High Protein / High Calorie Diet
WHAT YOU SHOULD KNOW:
High Protein / High Calorie Diet (Discharge Care) Care Guide
- High Protein / High Calorie Diet
- High Protein / High Calorie Diet Aftercare Instructions
- High Protein / High Calorie Diet Discharge Care
- En Espanol
A high-protein and high-calorie diet is a meal plan with extra calories and protein. You may need this diet if you have certain health conditions that increase your body's need for protein and calories. Some of these health conditions include cancer, HIV, AIDS, wounds (such as ulcers and burns), and malnutrition. You may also need to follow this diet after a surgery or illness. The extra calories will help you gain weight and have more energy. The extra protein will help your body heal and get stronger.
AFTER YOU LEAVE:
Guidelines for increasing protein and calories:
Your dietitian will tell you how much protein and how many calories you need each day.
- It may be easier to increase calories and protein if you eat 6 to 8 small meals throughout the day. Eat at regular times, and do not skip meals.
- Always have snack foods available so you can eat when you feel hungry.
- Include a variety of healthy foods from all of the food groups.
Foods that are high in protein or calories:
- Hot cereals (oatmeal or cream of wheat) with milk, added fat (such as butter or margarine), and sugar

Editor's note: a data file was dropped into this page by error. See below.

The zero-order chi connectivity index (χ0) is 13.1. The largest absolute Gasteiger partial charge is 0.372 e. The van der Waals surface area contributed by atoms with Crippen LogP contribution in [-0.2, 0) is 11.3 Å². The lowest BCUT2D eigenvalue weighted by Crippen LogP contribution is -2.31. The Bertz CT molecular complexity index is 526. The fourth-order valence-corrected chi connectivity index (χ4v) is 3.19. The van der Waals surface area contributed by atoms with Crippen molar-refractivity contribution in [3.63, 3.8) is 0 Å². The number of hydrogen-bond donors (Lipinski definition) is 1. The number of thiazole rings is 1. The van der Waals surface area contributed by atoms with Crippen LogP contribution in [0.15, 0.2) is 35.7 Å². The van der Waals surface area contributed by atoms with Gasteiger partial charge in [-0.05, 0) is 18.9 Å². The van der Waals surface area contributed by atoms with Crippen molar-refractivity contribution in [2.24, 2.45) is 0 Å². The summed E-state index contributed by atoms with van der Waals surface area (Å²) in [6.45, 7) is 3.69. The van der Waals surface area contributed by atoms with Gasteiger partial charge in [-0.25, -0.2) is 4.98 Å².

- Granola and other cereals with dried fruit
- Croissants, buttermilk biscuits, muffins, or quick breads (banana bread or zucchini bread)
- Vegetables with added margarine, butter, cream cheese, and cheese
- Potatoes with butter, margarine, sour cream, or cheese
- Fruit canned in heavy syrup, dried fruit, or fruit nectar
- Meats, eggs, dried beans, and lentils
- Peanut butter and tofu
- Eggnog and milkshakes
- Whole milk and whole milk products (yogurt, ice cream, and cheese)
- Cream cheese and sour cream
- Casseroles with meat
- Soups made with cream or meat
How to add protein:
- Add powdered milk to milk, cereals, scrambled eggs, soups, and casseroles.
- Add cheese to sauces, soups, or vegetables.
- Add eggs to tuna, salads, sauces, or casseroles.
- Add nutrition supplements and breakfast drink mixes to milk or shakes.
- Add nuts to foods or eat them as snacks.
- Add meat (beef, chicken, and pork) to soups, casseroles, pasta dishes, or vegetables.
- Add beans, peas, and other legumes to salads.
- Eat cottage cheese or yogurt with fruit.
How to add calories:
You can add any of the following to foods to increase calories.
- 1 tablespoon of butter or margarine (adds 100 calories)
- 1 tablespoon of mayonnaise (adds 100 calories)
- 1 tablespoon of heavy cream or whipping cream (adds 55 calories)
- 1 tablespoon of cream cheese (adds 50 calories)
- 1 tablespoon of brown sugar, maple syrup, or honey (adds 45 calories)
- 1 tablespoon of sour cream (adds 30 calories)
- 1 tablespoon of half-and-half cream or evaporated milk (adds 20 calories)
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The above information is an educational aid only. It is not intended as medical advice for individual conditions or treatments. Talk to your doctor, nurse or pharmacist before following any medical regimen to see if it is safe and effective for you.